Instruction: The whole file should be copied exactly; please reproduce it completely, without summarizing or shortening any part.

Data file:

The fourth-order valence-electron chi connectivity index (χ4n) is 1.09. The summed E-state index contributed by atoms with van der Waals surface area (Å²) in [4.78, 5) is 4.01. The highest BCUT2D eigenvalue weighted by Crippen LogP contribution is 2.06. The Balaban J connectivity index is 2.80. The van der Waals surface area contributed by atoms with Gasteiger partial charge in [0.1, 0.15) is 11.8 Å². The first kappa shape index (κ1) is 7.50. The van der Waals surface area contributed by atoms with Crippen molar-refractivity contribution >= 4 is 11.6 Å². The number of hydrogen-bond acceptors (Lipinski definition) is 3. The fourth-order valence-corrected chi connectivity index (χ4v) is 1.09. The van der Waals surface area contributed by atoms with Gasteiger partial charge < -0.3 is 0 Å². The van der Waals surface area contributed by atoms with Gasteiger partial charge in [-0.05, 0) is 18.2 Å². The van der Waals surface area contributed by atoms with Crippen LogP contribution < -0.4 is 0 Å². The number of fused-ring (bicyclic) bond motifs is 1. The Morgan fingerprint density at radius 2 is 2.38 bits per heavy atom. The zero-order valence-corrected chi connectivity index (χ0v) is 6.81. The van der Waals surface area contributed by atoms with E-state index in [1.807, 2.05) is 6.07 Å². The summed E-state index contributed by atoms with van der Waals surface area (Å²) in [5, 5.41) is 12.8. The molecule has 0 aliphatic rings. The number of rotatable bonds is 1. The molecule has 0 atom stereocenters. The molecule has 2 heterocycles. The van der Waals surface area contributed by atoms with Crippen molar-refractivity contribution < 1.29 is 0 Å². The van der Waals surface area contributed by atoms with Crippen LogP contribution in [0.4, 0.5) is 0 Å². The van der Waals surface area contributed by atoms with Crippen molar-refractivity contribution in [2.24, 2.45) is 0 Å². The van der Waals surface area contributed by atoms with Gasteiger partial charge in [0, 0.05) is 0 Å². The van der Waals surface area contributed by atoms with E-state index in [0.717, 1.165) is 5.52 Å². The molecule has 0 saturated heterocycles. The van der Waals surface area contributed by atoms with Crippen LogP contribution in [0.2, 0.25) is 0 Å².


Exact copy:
The fourth-order valence-electron chi connectivity index (χ4n) is 1.09. The summed E-state index contributed by atoms with van der Waals surface area (Å²) in [4.78, 5) is 4.01. The highest BCUT2D eigenvalue weighted by Crippen LogP contribution is 2.06. The Balaban J connectivity index is 2.80. The van der Waals surface area contributed by atoms with Gasteiger partial charge in [0.1, 0.15) is 11.8 Å². The first kappa shape index (κ1) is 7.50. The van der Waals surface area contributed by atoms with Crippen molar-refractivity contribution >= 4 is 11.6 Å². The number of hydrogen-bond acceptors (Lipinski definition) is 3. The fourth-order valence-corrected chi connectivity index (χ4v) is 1.09. The van der Waals surface area contributed by atoms with Gasteiger partial charge < -0.3 is 0 Å². The van der Waals surface area contributed by atoms with Gasteiger partial charge in [-0.05, 0) is 18.2 Å². The van der Waals surface area contributed by atoms with Crippen LogP contribution < -0.4 is 0 Å². The number of fused-ring (bicyclic) bond motifs is 1. The Morgan fingerprint density at radius 2 is 2.38 bits per heavy atom. The zero-order valence-corrected chi connectivity index (χ0v) is 6.81. The van der Waals surface area contributed by atoms with E-state index in [1.807, 2.05) is 6.07 Å². The summed E-state index contributed by atoms with van der Waals surface area (Å²) in [5, 5.41) is 12.8. The molecule has 0 aliphatic rings. The number of rotatable bonds is 1. The molecule has 0 atom stereocenters. The molecule has 2 heterocycles. The van der Waals surface area contributed by atoms with Crippen molar-refractivity contribution < 1.29 is 0 Å². The van der Waals surface area contributed by atoms with Crippen LogP contribution in [0.4, 0.5) is 0 Å². The van der Waals surface area contributed by atoms with Crippen molar-refractivity contribution in [2.24, 2.45) is 0 Å². The van der Waals surface area contributed by atoms with Gasteiger partial charge in [0, 0.05) is 0 Å². The van der Waals surface area contributed by atoms with E-state index in [0.717, 1.165) is 5.52 Å². The molecule has 0 saturated heterocycles. The van der Waals surface area contributed by atoms with Crippen LogP contribution in [0.2, 0.25) is 0 Å².